Is Logistics and Supply Chain Part of Operations Management?

Operations and supply chain management (OSCM) is a wide-ranging field that encompasses both manufacturing and service industries, and includes functions such as sourcing, materials management, operations planning, distribution, logistics, retail, demand forecasting, order fulfillment and more.

Operations management

is usually associated with the production of goods rather than the movement of goods. However, some would argue that operations management is the foundation of both supply chain management (SCM) and logistics. Since operations management involves transforming inputs into outputs, it can also include services and not just production. The inputs can include anything from materials, equipment and technology to human resources, including drivers and warehouse operators.

The most important distinction is that logistics is a distinct part of the supply chain and is essential for good supply chain performance. A supply chain can have many different types of logistics and logistics companies, all dedicated to helping the supply chain run smoothly. However, each logistics operation is only responsible for a single, independent part of the supply chain. Getting a product to the consumer is a complex process that involves multiple internal and external processes and companies throughout the process. Each actor involved oversees their part in the process through various types of oversight, including supply chain management and operations management.

SCM uses logistics to deliver goods to the consumer, but ultimately strives to improve results and increase the company's competitive advantage. Both disciplines require careful coordination of supplies, labor and facilities to ensure that items can move through the supply chain as needed. The information helps to track the status of items and all processes in the supply chain, which serves as the basis for business decisions at every step. While there are differences between them, these terms and functions are closely related to each other and companies must have an experienced and effective team of supply chain, logistics and operations managers in order to be profitable in this competitive era. SCM involves overseeing an often extensive network of sub-suppliers (such as raw material suppliers), suppliers, manufacturers, logistics partners, wholesale distributors, retailers and end users. The main difference between supply chain management and operations management is that the supply chain is mainly concerned with what happens outside the company (obtaining materials and delivering products), while operations management deals with what happens inside the company. Higher productivity is required in freight vehicle operations and warehouse processes throughout the supply chain to ensure profitability.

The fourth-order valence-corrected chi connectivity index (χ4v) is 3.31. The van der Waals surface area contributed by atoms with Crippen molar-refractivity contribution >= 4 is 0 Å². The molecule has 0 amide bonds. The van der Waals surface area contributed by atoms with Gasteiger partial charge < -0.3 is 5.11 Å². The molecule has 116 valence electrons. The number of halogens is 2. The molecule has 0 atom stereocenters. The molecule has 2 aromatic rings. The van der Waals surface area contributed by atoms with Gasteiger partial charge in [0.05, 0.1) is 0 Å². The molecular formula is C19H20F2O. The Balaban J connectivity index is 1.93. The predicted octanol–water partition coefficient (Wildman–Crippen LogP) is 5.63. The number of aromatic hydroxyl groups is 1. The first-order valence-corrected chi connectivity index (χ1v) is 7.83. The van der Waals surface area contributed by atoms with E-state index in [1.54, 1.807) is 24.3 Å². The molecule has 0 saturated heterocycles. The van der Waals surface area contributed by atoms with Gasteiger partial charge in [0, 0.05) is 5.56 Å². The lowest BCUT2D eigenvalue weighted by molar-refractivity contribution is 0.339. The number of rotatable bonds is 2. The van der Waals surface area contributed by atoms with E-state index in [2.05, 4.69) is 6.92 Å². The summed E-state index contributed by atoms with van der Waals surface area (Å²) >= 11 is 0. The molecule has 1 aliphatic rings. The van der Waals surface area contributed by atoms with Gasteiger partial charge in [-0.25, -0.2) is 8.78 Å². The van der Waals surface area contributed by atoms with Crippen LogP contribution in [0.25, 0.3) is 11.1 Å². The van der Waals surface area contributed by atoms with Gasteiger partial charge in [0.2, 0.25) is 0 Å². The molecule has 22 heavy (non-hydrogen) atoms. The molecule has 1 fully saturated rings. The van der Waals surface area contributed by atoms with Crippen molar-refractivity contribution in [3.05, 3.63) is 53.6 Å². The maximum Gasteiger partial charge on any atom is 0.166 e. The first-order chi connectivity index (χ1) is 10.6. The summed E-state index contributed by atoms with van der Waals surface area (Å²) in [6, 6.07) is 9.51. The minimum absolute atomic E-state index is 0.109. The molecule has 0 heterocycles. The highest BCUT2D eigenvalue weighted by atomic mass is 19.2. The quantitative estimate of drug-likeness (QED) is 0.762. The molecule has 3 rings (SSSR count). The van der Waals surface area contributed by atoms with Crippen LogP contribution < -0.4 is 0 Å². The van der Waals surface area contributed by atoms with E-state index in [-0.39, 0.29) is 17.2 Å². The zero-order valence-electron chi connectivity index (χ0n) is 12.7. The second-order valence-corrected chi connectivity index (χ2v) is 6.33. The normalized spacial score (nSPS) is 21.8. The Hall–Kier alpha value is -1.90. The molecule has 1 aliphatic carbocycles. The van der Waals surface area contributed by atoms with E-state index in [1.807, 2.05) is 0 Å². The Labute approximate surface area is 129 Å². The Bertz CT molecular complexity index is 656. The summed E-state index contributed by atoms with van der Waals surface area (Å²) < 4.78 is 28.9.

Ultimately, a strong supply chain provides a competitive advantage to all organizations involved. The Council of Supply Chain Management Professionals states that logistics is “part of the supply chain process that plans, implements and controls the efficient and effective flow and storage of goods, services and related information between the point of origin and the point of consumption in order to meet customer requirements”. Both supply chain management and logistics focus on the flow of goods from the point of origin to the end point. Supply chain management encompasses planning and managing all activities related to procurement, conversion and all logistics management activities. Supply chain managers must regularly evaluate suppliers and their strategies and protocols, forecast demand to avoid oversupply, improve customer service, coordinate with other company departments such as marketing, finance, sales and quality control. In other words, SCM sets the strategy and directs daily logistics activities that take place in factories, warehouses, local shipping centers or other facilities.

The objective of logistics is to get goods or services to customers on time at a competitive price. By connecting a global ecosystem of multimodal carriers to manage every movement, Blume Logistics unites maritime and rail transport companies with first-mile transport to track events and costs in real time. In conclusion, it can be said that operations management forms an integral part of both SCM (Supply Chain Management) as well as Logistics. Operations management involves converting inputs into outputs while SCM uses logistics to deliver goods to customers while striving for improved results. Logistics focuses on getting goods or services from one point to another while SCM oversees an extensive network of sub-suppliers. All these activities are essential for businesses to remain competitive in today's market.

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